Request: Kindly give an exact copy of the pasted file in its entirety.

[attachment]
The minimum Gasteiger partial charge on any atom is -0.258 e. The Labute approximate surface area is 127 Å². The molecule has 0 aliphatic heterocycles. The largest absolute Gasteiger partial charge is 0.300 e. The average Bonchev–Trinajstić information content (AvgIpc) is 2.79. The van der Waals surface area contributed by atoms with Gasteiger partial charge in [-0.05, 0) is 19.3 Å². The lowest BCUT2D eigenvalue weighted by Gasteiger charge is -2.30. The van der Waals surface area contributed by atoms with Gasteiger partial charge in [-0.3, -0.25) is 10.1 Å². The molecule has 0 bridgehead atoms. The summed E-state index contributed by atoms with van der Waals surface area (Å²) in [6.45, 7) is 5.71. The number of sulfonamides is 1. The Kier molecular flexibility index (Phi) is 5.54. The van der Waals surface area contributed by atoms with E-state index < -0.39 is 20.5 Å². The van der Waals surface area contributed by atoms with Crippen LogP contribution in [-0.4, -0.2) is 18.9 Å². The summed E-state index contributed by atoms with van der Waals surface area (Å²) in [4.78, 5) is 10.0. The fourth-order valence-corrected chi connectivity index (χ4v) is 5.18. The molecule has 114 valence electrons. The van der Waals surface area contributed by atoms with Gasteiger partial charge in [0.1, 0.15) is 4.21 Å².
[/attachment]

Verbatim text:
The minimum Gasteiger partial charge on any atom is -0.258 e. The Labute approximate surface area is 127 Å². The molecule has 0 aliphatic heterocycles. The largest absolute Gasteiger partial charge is 0.300 e. The average Bonchev–Trinajstić information content (AvgIpc) is 2.79. The van der Waals surface area contributed by atoms with Gasteiger partial charge in [-0.05, 0) is 19.3 Å². The lowest BCUT2D eigenvalue weighted by Gasteiger charge is -2.30. The van der Waals surface area contributed by atoms with Gasteiger partial charge in [-0.3, -0.25) is 10.1 Å². The molecule has 0 bridgehead atoms. The summed E-state index contributed by atoms with van der Waals surface area (Å²) in [6.45, 7) is 5.71. The number of sulfonamides is 1. The Kier molecular flexibility index (Phi) is 5.54. The van der Waals surface area contributed by atoms with E-state index < -0.39 is 20.5 Å². The van der Waals surface area contributed by atoms with Crippen LogP contribution in [-0.4, -0.2) is 18.9 Å². The summed E-state index contributed by atoms with van der Waals surface area (Å²) in [4.78, 5) is 10.0. The fourth-order valence-corrected chi connectivity index (χ4v) is 5.18. The molecule has 114 valence electrons. The van der Waals surface area contributed by atoms with Gasteiger partial charge in [0.1, 0.15) is 4.21 Å².